October 21, 2008 - Gallaher's (owned by Japan Tobacco International) Silk Cut cigarttes will next month launch in the United Kingdom a range of "Superslims", which will be sold in "perfume-shaped" boxes designed to appeal to image-conscious women. Deborah Arnott, director of the Action on Smoking and Health (ASH), "Silk Cut is using the terminology 'super slim' to make the link between smoking their product and losing weight."
Many tobacco companies have tried to forge a link between smoking and slimness. The first ad which emphasized the "benefits" of smoking for weight control was brought out in the late 1920s, with the slogan Reach for a Lucky instead of a sweet.
The popular US brand Virginia Slims hammers the message home with varieties Virginia Slims Super Slims Lights and Virginia Slims Super Slims Ultra Lights.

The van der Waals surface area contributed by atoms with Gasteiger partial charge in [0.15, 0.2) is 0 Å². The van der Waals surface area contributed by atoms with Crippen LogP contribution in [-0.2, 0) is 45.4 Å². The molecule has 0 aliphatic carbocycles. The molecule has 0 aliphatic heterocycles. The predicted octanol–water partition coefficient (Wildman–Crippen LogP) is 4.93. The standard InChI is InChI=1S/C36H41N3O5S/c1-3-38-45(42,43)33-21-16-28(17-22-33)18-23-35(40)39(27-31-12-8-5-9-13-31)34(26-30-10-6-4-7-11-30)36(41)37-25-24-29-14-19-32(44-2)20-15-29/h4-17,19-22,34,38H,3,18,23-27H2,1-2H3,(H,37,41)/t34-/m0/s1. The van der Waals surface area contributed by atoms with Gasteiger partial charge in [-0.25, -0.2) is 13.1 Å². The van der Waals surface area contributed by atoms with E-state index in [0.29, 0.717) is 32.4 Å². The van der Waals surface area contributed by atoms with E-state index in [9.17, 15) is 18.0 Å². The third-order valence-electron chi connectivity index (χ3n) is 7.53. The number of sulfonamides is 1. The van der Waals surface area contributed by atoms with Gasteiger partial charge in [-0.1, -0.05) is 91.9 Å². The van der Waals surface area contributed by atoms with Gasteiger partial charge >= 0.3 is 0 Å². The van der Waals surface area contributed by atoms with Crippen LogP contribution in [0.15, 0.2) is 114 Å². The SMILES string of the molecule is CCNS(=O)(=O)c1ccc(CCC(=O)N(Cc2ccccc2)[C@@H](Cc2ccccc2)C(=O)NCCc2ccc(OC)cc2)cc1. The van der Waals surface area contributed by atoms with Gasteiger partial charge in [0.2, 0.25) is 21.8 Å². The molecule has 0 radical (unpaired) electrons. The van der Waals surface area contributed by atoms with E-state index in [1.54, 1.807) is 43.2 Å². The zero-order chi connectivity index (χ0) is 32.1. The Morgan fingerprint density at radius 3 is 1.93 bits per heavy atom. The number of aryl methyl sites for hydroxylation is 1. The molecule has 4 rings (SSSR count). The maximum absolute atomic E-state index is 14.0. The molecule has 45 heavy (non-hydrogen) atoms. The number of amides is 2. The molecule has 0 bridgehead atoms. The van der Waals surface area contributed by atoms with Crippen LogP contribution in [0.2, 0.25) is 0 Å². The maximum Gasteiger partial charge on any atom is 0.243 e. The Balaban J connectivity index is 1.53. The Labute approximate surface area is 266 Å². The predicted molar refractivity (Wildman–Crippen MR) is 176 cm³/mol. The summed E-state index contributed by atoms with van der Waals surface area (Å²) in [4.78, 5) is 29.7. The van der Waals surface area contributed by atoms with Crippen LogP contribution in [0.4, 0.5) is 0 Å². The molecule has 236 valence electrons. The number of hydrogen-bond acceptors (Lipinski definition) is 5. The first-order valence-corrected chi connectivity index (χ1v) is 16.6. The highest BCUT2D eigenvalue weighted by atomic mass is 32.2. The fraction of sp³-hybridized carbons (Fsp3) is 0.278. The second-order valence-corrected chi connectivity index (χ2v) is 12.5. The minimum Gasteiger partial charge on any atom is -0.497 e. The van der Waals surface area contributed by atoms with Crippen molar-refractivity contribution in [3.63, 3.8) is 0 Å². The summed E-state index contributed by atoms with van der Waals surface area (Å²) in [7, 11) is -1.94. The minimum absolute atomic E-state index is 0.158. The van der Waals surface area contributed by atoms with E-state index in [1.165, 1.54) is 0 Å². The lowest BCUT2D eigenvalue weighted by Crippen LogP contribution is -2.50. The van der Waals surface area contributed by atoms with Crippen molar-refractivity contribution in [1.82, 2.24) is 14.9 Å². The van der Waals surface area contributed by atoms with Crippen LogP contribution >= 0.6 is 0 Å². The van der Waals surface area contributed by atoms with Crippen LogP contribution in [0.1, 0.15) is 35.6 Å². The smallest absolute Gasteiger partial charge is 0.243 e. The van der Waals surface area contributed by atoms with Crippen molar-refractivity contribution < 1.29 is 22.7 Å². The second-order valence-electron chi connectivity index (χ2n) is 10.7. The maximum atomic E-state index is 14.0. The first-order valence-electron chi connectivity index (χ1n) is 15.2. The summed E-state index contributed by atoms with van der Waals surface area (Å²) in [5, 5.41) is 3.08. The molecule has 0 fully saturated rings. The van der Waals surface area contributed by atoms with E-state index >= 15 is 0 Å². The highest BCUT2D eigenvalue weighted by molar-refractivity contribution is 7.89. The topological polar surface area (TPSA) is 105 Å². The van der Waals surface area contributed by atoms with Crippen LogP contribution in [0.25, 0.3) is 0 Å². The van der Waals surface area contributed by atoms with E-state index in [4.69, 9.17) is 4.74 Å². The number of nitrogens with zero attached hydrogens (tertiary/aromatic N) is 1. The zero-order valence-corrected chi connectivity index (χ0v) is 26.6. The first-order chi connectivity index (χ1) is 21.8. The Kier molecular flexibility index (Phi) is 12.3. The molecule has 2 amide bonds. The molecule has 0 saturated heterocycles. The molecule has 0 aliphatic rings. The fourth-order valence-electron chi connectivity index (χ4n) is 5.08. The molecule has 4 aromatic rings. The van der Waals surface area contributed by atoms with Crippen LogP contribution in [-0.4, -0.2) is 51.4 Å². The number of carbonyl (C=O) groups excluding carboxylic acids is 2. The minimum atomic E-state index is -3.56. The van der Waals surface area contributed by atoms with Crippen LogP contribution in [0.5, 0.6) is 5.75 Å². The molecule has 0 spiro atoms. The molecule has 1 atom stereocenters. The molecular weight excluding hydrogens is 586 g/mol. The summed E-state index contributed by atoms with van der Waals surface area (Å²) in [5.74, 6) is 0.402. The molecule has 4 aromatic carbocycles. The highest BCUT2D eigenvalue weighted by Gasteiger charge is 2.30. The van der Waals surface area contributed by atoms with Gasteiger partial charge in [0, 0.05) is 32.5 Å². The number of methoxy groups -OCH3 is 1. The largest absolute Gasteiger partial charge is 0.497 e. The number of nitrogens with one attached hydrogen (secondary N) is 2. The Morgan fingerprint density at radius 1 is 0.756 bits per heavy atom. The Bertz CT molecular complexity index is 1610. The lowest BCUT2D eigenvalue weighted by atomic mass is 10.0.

In early 2009 the Philip Morris Tobacco company will also launch sleek pink "Purse Packs" aimed at women.
Silk Cut's new marketing ploy is just the latest device that tobacco companies are using to appeal to women. Newly released industry documents show tobacco firms paid huge amounts for endorsements from the stars of Hollywood's "Golden Age".
Reference: Tobacco firms target teenage girls with 'super slim' products cigarettes
Charities accuse companies of exploiting young women's fears about weight by Rachel Shields, 10/19/2008.
Japan Tobacco International (parent of Gallaher) and Imperial Tobacco, dominate the UK tobacco market with an 80% share by value. British American Tobacco (BAT) is the world's second-largest cigarette company and is increasingly focused on fast-growing developing markets rather than advanced economies where smoking is in decline. BAT has a 5% share of the UK market largely through its Rothmans brand. (Research and Markets: Examine the Challenges and Opportunities for the Cigarettes & Tobacco Market as Companies Focus on Developing Markets as Demand Falls in Developed Countries Market Watch - Wall Street Journal, 10/21/2008.)